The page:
Many lawyers are not receiving this validation while at work, further worsened by the fact that most of us work long hours. Many of us are spending the vast majority of our time each day in a space where one of our most basic needs is not being met. It might make us depressed, right? It might make us feel, say, dissatisfied? Or in the very least it might beat the brightness out of us.


There were lawyers in the study who did feel happy. Very happy, in fact. It was those happy lawyers who reported, essentially, that they felt their individuality mattered. They felt engaged by their practices, and that their opinions were heard and valued, and they had a lot freedom over how their work was performed.

I am wholly cognizant of the fact that I’m a happy lawyer. I am grateful that I work at a unique firm that has made a concerted effort to ensure that all members of the firm, from the support staff to the managing partner, feel valued. As a junior associate I have been given an amazing opportunity to manage a large volume of my own cases; as the only one making decisions on how these cases are handled, I feel my opinions and insights are deemed important.Consequently, even in the files with which I assist other, more senior associates and partners, I feel comfortable and safe to express my own legal analysis of the issues and insights about what type of strategy we should employ.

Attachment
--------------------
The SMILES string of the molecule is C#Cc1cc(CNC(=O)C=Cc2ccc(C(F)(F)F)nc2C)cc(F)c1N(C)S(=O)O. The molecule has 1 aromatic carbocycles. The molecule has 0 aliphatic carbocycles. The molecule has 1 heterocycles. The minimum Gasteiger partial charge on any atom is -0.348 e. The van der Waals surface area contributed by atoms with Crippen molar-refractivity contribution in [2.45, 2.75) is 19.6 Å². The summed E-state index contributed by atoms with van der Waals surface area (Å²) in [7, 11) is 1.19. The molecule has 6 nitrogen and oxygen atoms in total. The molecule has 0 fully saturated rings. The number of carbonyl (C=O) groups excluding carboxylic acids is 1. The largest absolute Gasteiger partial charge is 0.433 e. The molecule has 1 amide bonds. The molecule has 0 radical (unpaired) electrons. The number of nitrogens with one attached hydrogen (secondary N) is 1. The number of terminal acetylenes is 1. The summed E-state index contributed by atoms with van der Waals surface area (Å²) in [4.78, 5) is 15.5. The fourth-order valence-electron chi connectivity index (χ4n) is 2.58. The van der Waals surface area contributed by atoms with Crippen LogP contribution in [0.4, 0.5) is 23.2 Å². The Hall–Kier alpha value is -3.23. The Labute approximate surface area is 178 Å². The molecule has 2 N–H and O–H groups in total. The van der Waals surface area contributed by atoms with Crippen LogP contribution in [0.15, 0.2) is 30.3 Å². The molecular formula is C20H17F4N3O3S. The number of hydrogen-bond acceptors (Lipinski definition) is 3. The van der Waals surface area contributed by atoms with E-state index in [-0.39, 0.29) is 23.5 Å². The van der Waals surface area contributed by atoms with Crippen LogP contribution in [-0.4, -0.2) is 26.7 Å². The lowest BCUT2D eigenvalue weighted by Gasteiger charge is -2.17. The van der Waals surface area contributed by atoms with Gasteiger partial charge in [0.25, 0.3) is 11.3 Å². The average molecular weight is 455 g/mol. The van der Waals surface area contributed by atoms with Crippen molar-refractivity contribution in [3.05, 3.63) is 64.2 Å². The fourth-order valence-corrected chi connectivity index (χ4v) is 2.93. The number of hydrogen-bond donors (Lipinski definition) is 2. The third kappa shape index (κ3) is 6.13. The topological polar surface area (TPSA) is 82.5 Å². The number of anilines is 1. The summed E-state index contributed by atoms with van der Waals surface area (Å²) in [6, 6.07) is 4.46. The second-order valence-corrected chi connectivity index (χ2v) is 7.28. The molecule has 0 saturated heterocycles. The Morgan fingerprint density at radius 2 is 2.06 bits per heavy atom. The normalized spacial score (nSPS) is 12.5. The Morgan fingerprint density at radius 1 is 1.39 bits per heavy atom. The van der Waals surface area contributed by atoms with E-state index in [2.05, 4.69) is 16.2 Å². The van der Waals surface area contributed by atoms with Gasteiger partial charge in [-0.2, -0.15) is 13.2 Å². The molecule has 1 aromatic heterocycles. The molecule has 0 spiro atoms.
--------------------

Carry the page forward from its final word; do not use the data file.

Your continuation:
I recognize that many firms are structured in such a way that it is not until you make partner that you ever have a case of your very own. I recognize that in many firms associates feel like their opinions and insights are not really being heard.  I recognize that in many firms the culture is stoic and staunch, and that today’s generation X lawyer, raised in an era where being both different and special was celebrated, find it difficult to cloak their individuality for the bulk of their day. I see why lawyers, particularly young ones, are feeling pretty down.